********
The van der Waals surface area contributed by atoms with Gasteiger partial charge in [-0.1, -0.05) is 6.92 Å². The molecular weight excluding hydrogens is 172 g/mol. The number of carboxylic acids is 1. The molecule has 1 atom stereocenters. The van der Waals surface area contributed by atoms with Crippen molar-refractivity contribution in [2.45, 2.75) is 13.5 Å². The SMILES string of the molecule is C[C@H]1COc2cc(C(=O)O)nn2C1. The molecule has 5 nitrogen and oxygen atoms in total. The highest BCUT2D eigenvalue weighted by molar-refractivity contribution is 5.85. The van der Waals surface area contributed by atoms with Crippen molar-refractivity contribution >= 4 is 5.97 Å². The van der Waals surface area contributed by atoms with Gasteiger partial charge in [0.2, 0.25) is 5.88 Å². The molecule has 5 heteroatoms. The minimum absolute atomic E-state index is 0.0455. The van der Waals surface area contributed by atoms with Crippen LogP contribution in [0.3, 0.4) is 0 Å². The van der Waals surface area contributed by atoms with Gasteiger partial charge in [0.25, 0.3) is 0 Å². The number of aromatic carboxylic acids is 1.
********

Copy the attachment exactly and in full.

The van der Waals surface area contributed by atoms with Gasteiger partial charge in [-0.1, -0.05) is 6.92 Å². The molecular weight excluding hydrogens is 172 g/mol. The number of carboxylic acids is 1. The molecule has 1 atom stereocenters. The van der Waals surface area contributed by atoms with Crippen molar-refractivity contribution in [2.45, 2.75) is 13.5 Å². The SMILES string of the molecule is C[C@H]1COc2cc(C(=O)O)nn2C1. The molecule has 5 nitrogen and oxygen atoms in total. The highest BCUT2D eigenvalue weighted by molar-refractivity contribution is 5.85. The van der Waals surface area contributed by atoms with Crippen molar-refractivity contribution >= 4 is 5.97 Å². The van der Waals surface area contributed by atoms with Gasteiger partial charge in [0.2, 0.25) is 5.88 Å². The molecule has 5 heteroatoms. The minimum absolute atomic E-state index is 0.0455. The van der Waals surface area contributed by atoms with Crippen LogP contribution in [0.3, 0.4) is 0 Å². The van der Waals surface area contributed by atoms with Gasteiger partial charge in [0.25, 0.3) is 0 Å². The number of aromatic carboxylic acids is 1.